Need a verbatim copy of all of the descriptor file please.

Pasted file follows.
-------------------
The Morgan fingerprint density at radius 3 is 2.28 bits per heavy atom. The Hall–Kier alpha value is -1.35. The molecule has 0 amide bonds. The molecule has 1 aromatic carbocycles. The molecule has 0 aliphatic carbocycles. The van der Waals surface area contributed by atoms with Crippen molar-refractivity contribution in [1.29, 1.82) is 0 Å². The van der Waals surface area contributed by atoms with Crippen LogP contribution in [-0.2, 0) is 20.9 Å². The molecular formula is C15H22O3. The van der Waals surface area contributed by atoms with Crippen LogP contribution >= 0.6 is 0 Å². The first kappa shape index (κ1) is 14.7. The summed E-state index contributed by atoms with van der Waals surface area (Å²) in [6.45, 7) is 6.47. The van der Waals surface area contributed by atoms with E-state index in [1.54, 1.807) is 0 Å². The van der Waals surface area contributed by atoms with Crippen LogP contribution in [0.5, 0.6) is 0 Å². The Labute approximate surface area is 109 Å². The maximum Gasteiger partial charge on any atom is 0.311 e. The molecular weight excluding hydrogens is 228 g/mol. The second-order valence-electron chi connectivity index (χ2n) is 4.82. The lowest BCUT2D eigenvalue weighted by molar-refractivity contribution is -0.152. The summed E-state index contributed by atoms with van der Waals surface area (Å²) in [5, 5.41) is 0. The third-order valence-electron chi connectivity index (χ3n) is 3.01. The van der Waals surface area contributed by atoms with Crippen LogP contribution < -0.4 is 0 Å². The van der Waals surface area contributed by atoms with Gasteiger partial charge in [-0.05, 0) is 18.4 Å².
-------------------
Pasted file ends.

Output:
The Morgan fingerprint density at radius 3 is 2.28 bits per heavy atom. The Hall–Kier alpha value is -1.35. The molecule has 0 amide bonds. The molecule has 1 aromatic carbocycles. The molecule has 0 aliphatic carbocycles. The van der Waals surface area contributed by atoms with Crippen molar-refractivity contribution in [1.29, 1.82) is 0 Å². The van der Waals surface area contributed by atoms with Crippen LogP contribution in [-0.2, 0) is 20.9 Å². The molecular formula is C15H22O3. The van der Waals surface area contributed by atoms with Crippen LogP contribution >= 0.6 is 0 Å². The first kappa shape index (κ1) is 14.7. The summed E-state index contributed by atoms with van der Waals surface area (Å²) in [6.45, 7) is 6.47. The van der Waals surface area contributed by atoms with E-state index in [1.54, 1.807) is 0 Å². The van der Waals surface area contributed by atoms with Crippen LogP contribution in [0.5, 0.6) is 0 Å². The Labute approximate surface area is 109 Å². The maximum Gasteiger partial charge on any atom is 0.311 e. The molecular weight excluding hydrogens is 228 g/mol. The second-order valence-electron chi connectivity index (χ2n) is 4.82. The lowest BCUT2D eigenvalue weighted by molar-refractivity contribution is -0.152. The summed E-state index contributed by atoms with van der Waals surface area (Å²) in [5, 5.41) is 0. The third-order valence-electron chi connectivity index (χ3n) is 3.01. The van der Waals surface area contributed by atoms with Crippen LogP contribution < -0.4 is 0 Å². The van der Waals surface area contributed by atoms with Gasteiger partial charge in [-0.05, 0) is 18.4 Å².